Make a Difference
Concerned citizens of all ages can become involved in prevention:
Report suspected mistreatment to the local APS agency or law enforcement. Although a situation may have already been investigated, if you believe circumstances are getting worse, continue to speak out.
Plan ahead to protect against financial exploitation. Read a handout on ways to protect yourself or a loved one.
Be aware of the possibility of abuse. Look around and take note of what may be happening with your older neighbors and acquaintances. Do they seem lately to be withdrawn, nervous, fearful, sad, or anxious, especially around certain people, when they have not seemed so in the past? Download a handout on Red Flags of Abuse.
Keep in contact. Talk with your older friends, neighbors, and relatives. Maintaining communication will help decrease isolation, a risk factor for mistreatment. It will also provide a chance to talk about any problems they may be experiencing.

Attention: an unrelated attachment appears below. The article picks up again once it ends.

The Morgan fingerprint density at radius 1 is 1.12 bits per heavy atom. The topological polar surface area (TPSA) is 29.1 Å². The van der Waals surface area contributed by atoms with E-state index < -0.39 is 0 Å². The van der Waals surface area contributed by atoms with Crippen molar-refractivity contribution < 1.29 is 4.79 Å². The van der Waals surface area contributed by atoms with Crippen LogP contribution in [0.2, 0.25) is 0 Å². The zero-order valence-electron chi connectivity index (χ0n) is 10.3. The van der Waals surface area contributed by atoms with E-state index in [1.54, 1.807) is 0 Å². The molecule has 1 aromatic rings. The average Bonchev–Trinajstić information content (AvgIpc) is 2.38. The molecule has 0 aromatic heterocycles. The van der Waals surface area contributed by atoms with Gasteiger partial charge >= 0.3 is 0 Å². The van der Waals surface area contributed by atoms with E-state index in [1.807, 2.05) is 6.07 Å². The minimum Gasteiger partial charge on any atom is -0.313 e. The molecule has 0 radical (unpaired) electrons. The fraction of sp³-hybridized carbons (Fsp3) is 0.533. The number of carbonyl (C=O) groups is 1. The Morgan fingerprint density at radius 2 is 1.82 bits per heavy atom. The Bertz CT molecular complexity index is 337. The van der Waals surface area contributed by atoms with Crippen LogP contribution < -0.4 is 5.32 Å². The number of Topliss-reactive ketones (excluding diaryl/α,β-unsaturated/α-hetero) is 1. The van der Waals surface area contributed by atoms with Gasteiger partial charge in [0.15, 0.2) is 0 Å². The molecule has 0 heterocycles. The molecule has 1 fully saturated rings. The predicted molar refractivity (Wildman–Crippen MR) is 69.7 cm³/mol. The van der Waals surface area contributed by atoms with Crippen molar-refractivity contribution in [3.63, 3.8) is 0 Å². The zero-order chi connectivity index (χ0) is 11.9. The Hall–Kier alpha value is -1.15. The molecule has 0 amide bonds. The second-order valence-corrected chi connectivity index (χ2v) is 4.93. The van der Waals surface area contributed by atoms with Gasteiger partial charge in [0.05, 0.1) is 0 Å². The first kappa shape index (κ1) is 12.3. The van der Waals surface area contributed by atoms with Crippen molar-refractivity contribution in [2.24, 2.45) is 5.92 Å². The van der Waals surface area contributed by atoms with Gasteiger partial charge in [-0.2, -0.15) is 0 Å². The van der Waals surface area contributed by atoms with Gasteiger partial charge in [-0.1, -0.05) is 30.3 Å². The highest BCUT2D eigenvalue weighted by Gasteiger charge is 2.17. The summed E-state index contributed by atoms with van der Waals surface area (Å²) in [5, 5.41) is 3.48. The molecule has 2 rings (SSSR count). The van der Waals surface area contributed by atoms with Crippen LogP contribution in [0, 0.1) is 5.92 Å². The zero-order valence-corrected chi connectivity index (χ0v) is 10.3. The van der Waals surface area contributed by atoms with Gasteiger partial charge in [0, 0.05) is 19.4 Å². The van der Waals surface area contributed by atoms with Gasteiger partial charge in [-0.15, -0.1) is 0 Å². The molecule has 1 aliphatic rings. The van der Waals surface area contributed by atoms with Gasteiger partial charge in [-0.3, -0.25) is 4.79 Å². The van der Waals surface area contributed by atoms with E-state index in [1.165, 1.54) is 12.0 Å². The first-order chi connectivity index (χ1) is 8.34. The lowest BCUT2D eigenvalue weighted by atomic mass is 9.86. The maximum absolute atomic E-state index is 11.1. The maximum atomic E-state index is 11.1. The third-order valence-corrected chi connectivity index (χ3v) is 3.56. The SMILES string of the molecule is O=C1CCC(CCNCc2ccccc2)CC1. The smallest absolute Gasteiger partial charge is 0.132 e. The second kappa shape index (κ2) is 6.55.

Join Ageless Alliance: United Against Elder Abuse! Ageless Alliance connects people of all ages nationwide who stand united for the dignity of older adults and adults with disabilities and for the elimination of abuse and neglect. Ageless Alliance is a new national elder justice campaign which anyone can join. This grassroots campaign gives a voice to those who have been affected by elder abuse and abuse of adults with disabilities. To join Ageless Alliance, click on the link above.
Observe World Elder Abuse Awareness Day. Elder abuse is a global issue, and this annual observance is held on or around June 15. Contact your local aging services organizations to find out how your community will participate, and help to raise awareness by talking about the issue.
Contact your local Area Agency on Aging office to identify local programs and sources of support, such as Meals on Wheels. These programs help elders to maintain health, well-being, and independence—a good defense against abuse. (Call the Eldercare Locator at 800-677-1116 for information and referrals on services in your area.) Learn more about Home and Community Based Long-Term Care from the Administration on Aging website.
Continue to learn more about the issue by visiting this website, staying in touch using Social Media, and subscribing to the NCEA E-News.